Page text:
[consulting] Costs of forking

Zack Rosen zack at civicspacelabs.org
Thu Feb 9 07:41:46 UTC 2006

> I just don't get it....structure your contracts so you include this  
> as part of your pricing, but make it invisible to the customer. ie.  
> -- your internal estimate is 50 hours for a module, add 20% for  
> patch/community interaction time, and show external estimate of 60  
> hours.
> You *could* make it very transparent as Zack has suggested, but I  
> suspect that this would increase the sales cycle and lead down the  
> road of lots more questions.

Understood that adding it to the total and not letting the customers  
know is the easiest way to do this.  The problem is the vast majority  
of consulting firms don't do it - they simply don't bill for the  
community work and then their efforts to contribute back are  
haphazard and unpaid which results in very little code share between  
the consulting firms and Drupal community over all.   As firms get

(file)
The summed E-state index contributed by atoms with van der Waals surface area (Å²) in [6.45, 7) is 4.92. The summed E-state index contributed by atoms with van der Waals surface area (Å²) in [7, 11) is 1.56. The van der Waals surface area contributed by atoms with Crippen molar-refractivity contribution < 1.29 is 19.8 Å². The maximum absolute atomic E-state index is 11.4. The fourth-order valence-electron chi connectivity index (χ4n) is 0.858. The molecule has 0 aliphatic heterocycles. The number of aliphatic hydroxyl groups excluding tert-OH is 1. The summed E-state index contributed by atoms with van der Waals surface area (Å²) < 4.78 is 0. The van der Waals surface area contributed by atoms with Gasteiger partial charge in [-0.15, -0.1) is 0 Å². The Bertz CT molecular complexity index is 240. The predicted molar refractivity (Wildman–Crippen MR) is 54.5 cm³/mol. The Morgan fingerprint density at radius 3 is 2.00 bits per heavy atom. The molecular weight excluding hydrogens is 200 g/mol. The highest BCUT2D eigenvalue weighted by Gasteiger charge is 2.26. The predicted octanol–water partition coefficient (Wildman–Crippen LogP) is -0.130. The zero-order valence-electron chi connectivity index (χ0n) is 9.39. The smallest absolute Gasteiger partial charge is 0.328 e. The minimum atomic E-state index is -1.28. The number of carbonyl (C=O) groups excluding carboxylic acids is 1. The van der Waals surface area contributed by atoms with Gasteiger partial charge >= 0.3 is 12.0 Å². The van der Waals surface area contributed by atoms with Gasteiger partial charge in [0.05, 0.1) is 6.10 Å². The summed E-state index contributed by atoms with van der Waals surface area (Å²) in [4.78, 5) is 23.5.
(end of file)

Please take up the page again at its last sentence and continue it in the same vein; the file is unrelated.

more established and learn the ropes of Drupal they learn how to ask  
for more money and also realize that getting code back and  
contributing saves time / money over the long haul --- but why does  
every firm have to learn that mistake on their own and waste time &  
resources in the process?

A savvy customer _should_ realize that if they hire a firm to extend  
Drupal and the consultant forks their code they will pay $$ in the  
long haul to fix that mistake and therefor it makes a lot more sense  
to do open-source development "right" from the beginning, i.e. not  
fork.  Why must we assume that customers will never understand  the  
least about open-source development process and there for we should  
misrepresent the costs associated with development in order to get  
away with doing the job "the right way"?

I think the long term answer is to do start doing a little bit of  
customer education about open-source investment - teach the market  
the true costs of open-source development and services.  Can you  
imagine what it would be like if one of the deciding factors for many  
customers in comparing bids was the consultants ability/efficiency in  
contributing code back to Drupal?  I think that is a very worthy goal  
and really not that far off.



More information about the consulting mailing list